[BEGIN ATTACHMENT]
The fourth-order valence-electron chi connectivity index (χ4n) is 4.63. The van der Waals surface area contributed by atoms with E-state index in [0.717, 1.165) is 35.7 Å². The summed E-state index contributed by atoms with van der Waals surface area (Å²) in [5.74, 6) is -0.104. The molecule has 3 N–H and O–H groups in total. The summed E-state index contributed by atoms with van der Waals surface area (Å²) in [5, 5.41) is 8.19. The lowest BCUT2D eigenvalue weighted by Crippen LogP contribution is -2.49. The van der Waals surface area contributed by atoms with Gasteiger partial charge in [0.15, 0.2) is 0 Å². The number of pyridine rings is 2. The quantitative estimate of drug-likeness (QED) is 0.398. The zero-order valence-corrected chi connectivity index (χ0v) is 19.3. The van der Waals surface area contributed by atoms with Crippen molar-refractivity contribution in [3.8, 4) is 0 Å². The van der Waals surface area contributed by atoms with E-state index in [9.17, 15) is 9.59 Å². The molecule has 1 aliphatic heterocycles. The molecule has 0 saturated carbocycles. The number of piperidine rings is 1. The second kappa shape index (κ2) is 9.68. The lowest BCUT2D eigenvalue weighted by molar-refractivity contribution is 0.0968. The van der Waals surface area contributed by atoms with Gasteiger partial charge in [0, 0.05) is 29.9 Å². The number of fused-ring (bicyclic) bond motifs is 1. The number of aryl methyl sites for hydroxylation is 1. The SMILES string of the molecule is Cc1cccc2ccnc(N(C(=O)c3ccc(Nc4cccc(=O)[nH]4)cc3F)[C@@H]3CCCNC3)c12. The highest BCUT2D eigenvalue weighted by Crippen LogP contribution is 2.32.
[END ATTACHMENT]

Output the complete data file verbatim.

The fourth-order valence-electron chi connectivity index (χ4n) is 4.63. The van der Waals surface area contributed by atoms with E-state index in [0.717, 1.165) is 35.7 Å². The summed E-state index contributed by atoms with van der Waals surface area (Å²) in [5.74, 6) is -0.104. The molecule has 3 N–H and O–H groups in total. The summed E-state index contributed by atoms with van der Waals surface area (Å²) in [5, 5.41) is 8.19. The lowest BCUT2D eigenvalue weighted by Crippen LogP contribution is -2.49. The van der Waals surface area contributed by atoms with Gasteiger partial charge in [0.15, 0.2) is 0 Å². The number of pyridine rings is 2. The quantitative estimate of drug-likeness (QED) is 0.398. The zero-order valence-corrected chi connectivity index (χ0v) is 19.3. The van der Waals surface area contributed by atoms with Crippen molar-refractivity contribution in [3.8, 4) is 0 Å². The van der Waals surface area contributed by atoms with E-state index in [9.17, 15) is 9.59 Å². The molecule has 1 aliphatic heterocycles. The molecule has 0 saturated carbocycles. The number of piperidine rings is 1. The second kappa shape index (κ2) is 9.68. The lowest BCUT2D eigenvalue weighted by molar-refractivity contribution is 0.0968. The van der Waals surface area contributed by atoms with Gasteiger partial charge in [0, 0.05) is 29.9 Å². The number of fused-ring (bicyclic) bond motifs is 1. The number of aryl methyl sites for hydroxylation is 1. The SMILES string of the molecule is Cc1cccc2ccnc(N(C(=O)c3ccc(Nc4cccc(=O)[nH]4)cc3F)[C@@H]3CCCNC3)c12. The highest BCUT2D eigenvalue weighted by Crippen LogP contribution is 2.32.